Telangana HC Delays Governor’s Rejection of MLC Recommendations Seeks Clarity on Plea’s Validity

Telanagana High Court Restriction Welfare Fund Advocates

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Published on: January 8, 2024 at 10:10 IST

The Telangana High Court has postponed the hearing regarding the Governor’s dismissal of the Cabinet’s MLC recommendations, urging a more restrained approach until the next session.

Justices Alok Aradhe and Surepalli Nanda of the Division Bench deferred the plea at the respondents’ request, granting them time to file objections on the plea’s admissibility.

The learned Senior Counsel for respondent No.1 (The Governor) argues that the petitioners’ writs may not be maintainable considering the constraints in Article 361 of the Constitution of India. However, he seeks a brief adjournment to submit an objection concerning the writs’ admissibility,” the Court stated.

Last week, candidates whose recommendations faced rejection petitioned the Chief Justice’s Bench via a writ, leading to its registration, with the issue of admissibility added as a primary concern.

During the recent hearing, Senior Counsel Aditya Sondhi, representing the petitioners, cited the Nabam Rebia and Bamang Feliz v. Deputy Speaker, Arunachal Pradesh Legislative Assembly (2015) case to argue that unless explicitly granted discretionary powers, the Governor must abide by the Council of Ministers’ recommendations.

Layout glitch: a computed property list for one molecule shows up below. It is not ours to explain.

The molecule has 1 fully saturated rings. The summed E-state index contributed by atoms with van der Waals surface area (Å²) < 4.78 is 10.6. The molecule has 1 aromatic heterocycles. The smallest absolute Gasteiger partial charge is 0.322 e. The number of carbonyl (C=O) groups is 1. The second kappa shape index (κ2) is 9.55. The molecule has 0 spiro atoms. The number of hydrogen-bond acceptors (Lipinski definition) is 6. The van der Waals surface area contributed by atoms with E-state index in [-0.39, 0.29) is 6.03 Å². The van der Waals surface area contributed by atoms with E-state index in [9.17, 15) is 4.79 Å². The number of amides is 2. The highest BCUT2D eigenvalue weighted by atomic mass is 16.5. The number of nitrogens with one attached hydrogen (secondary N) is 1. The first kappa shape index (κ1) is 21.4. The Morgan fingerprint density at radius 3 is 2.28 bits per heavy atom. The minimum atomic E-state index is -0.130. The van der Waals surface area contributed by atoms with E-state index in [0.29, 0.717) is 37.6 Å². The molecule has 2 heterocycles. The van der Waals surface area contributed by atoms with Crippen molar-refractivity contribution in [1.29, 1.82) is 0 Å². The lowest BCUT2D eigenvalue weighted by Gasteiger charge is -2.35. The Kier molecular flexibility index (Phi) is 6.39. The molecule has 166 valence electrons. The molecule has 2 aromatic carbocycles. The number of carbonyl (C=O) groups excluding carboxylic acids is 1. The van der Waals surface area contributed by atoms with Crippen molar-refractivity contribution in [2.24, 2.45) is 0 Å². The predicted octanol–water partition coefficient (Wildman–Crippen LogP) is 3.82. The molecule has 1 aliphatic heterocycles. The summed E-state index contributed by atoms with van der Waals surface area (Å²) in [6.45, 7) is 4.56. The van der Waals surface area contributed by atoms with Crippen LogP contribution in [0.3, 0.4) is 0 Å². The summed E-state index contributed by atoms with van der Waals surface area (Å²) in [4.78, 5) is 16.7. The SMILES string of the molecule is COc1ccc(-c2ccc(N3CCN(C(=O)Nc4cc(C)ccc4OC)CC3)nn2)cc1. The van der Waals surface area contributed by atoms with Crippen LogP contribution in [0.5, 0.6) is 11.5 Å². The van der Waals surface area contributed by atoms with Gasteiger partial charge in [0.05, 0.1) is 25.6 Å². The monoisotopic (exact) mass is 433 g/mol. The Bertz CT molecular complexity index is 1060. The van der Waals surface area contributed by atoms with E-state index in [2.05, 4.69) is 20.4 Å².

Moreover, it was contended that actions beyond the Governor’s authority were subject to judicial review, validating the maintainability of the writs.

In contrast, Senior Counsel S. Ashok Anand Kumar, representing the Governor, contended that the writs weren’t maintainable under Article 361(2) of the Indian Constitution, seeking time to present his arguments in written form.

During the proceedings, the petitioners sought a temporary stay on the appointment of alternate MLC members, citing a similar case stayed by the Supreme Court. However, the respondents vehemently opposed this, asserting the plea’s lack of admissibility.

Chief Justice Alok Aradhe urged a more cautious approach, suggesting a temporary halt on actions until the January 24th. He emphasized the need to first establish the maintainability of the case before proceeding further.

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